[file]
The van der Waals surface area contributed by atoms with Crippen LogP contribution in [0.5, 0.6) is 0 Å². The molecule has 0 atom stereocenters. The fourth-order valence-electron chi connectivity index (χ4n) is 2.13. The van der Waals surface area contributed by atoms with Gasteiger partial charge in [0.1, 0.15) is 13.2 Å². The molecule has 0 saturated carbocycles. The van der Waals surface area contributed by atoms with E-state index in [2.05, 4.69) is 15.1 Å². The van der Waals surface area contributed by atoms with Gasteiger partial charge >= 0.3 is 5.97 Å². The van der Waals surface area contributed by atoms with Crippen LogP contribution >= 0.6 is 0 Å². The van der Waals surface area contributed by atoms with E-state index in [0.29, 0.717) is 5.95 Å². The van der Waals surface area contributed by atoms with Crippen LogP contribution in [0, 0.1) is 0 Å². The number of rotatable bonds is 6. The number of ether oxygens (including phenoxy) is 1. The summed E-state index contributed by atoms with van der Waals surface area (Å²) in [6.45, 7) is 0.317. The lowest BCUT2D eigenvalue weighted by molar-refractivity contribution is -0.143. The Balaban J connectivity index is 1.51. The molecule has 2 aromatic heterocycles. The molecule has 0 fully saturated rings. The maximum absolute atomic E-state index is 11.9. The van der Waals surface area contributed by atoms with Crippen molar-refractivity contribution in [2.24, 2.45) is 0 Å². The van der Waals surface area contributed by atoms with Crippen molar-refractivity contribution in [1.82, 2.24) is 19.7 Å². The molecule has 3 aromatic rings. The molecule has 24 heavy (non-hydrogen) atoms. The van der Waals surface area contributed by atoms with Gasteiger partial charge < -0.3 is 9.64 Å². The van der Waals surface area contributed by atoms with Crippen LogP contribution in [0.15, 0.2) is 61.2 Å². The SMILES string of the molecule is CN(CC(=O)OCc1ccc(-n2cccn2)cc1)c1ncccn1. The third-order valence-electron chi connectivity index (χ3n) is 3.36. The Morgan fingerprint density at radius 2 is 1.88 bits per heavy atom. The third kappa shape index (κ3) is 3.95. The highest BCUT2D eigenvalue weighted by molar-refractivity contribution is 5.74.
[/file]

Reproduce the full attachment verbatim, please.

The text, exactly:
The van der Waals surface area contributed by atoms with Crippen LogP contribution in [0.5, 0.6) is 0 Å². The molecule has 0 atom stereocenters. The fourth-order valence-electron chi connectivity index (χ4n) is 2.13. The van der Waals surface area contributed by atoms with Gasteiger partial charge in [0.1, 0.15) is 13.2 Å². The molecule has 0 saturated carbocycles. The van der Waals surface area contributed by atoms with E-state index in [2.05, 4.69) is 15.1 Å². The van der Waals surface area contributed by atoms with Gasteiger partial charge >= 0.3 is 5.97 Å². The van der Waals surface area contributed by atoms with Crippen LogP contribution >= 0.6 is 0 Å². The van der Waals surface area contributed by atoms with E-state index in [0.29, 0.717) is 5.95 Å². The van der Waals surface area contributed by atoms with Crippen LogP contribution in [0, 0.1) is 0 Å². The number of rotatable bonds is 6. The number of ether oxygens (including phenoxy) is 1. The summed E-state index contributed by atoms with van der Waals surface area (Å²) in [6.45, 7) is 0.317. The lowest BCUT2D eigenvalue weighted by molar-refractivity contribution is -0.143. The Balaban J connectivity index is 1.51. The molecule has 2 aromatic heterocycles. The molecule has 0 fully saturated rings. The maximum absolute atomic E-state index is 11.9. The van der Waals surface area contributed by atoms with Crippen molar-refractivity contribution in [2.24, 2.45) is 0 Å². The van der Waals surface area contributed by atoms with Crippen molar-refractivity contribution in [1.82, 2.24) is 19.7 Å². The molecule has 3 aromatic rings. The molecule has 24 heavy (non-hydrogen) atoms. The van der Waals surface area contributed by atoms with Gasteiger partial charge < -0.3 is 9.64 Å². The van der Waals surface area contributed by atoms with Crippen LogP contribution in [0.15, 0.2) is 61.2 Å². The SMILES string of the molecule is CN(CC(=O)OCc1ccc(-n2cccn2)cc1)c1ncccn1. The third-order valence-electron chi connectivity index (χ3n) is 3.36. The Morgan fingerprint density at radius 2 is 1.88 bits per heavy atom. The third kappa shape index (κ3) is 3.95. The highest BCUT2D eigenvalue weighted by molar-refractivity contribution is 5.74.